The aim of the gita robot is to supply older people with an intuitive and responsive companion, enabling them to have the confidence to engage with the outside world and their communities in a meaningful way. Designer-in-Residence Roseanne Wakely has been brought into the project from Design Age Institute to explore and expand the capabilities of the gita. She is using the gita as a platform to consider how older people can accommodate robots in their everyday lives in the city and support healthy ageing. The gita provides a new lens that grants them the opportunity to re-imagine and dream of their ideal city of the future. You can watch videos that showcase the benefits of the gita, including Health, Conversation and Companionship, here.
Hearing loss drives many critical age-related challenges, including social isolation, with strong links to increased dementia risks and cognitive deterioration. Hearing Birdsong is an immersive digital audioscape that uses the inviting sound of British birdsong to engage people with their hearing health and remove the barriers of social stigma and poor user design. Although over 12 million adults (one in six) in the UK have hearing loss, only two million are fitted for hearing aids.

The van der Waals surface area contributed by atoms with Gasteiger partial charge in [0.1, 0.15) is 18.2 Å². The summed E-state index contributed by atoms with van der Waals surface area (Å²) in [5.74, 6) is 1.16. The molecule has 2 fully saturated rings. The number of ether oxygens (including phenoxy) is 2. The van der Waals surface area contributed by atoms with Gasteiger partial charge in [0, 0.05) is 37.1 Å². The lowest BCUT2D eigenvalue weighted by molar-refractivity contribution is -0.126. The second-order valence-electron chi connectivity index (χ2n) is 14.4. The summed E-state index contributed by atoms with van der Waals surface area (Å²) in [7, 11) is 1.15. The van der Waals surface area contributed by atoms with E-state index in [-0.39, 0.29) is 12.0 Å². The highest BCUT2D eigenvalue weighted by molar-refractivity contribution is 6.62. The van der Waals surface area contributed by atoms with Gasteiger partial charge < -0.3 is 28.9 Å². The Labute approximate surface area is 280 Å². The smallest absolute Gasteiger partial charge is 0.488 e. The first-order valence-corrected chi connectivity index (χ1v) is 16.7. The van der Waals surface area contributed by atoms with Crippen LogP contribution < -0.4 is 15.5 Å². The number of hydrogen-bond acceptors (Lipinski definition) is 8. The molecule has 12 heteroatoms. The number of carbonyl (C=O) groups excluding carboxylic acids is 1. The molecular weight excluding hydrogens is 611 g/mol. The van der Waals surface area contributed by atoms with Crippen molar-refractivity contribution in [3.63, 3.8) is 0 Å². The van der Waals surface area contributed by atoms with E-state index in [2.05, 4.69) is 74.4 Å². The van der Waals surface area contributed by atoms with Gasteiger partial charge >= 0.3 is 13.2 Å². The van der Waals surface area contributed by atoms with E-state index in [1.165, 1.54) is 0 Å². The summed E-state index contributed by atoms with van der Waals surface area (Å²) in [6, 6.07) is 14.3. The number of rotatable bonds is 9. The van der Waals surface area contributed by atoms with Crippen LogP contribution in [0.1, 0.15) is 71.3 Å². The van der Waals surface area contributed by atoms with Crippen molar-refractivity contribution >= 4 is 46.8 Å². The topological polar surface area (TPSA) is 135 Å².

Design Age Institute will work with the lead designer Tom Woods of Kennedy Woods to develop a Hearing Birdsong app prototype that creates a relaxing and enjoyable experience in which to determine hearing health and inspire users to seek a diagnostic test by a healthcare professional.
Hearing Birdsong has previously been trialled as a physical installation.
The age-inclusive bank:
As we age our banking needs change. However current banking services exclude many older users. Design Age Institute, in collaboration with the institute partner NICA, are working on a project to explore what a wholly inclusive bank could be. Designer-in-residence, Roseanne Wakely, has been appointed to work with older bank users to discover their unique banking needs and the types of products and services required to serve them best in a user-friendly and accessible way.
Data-driven diabetes management: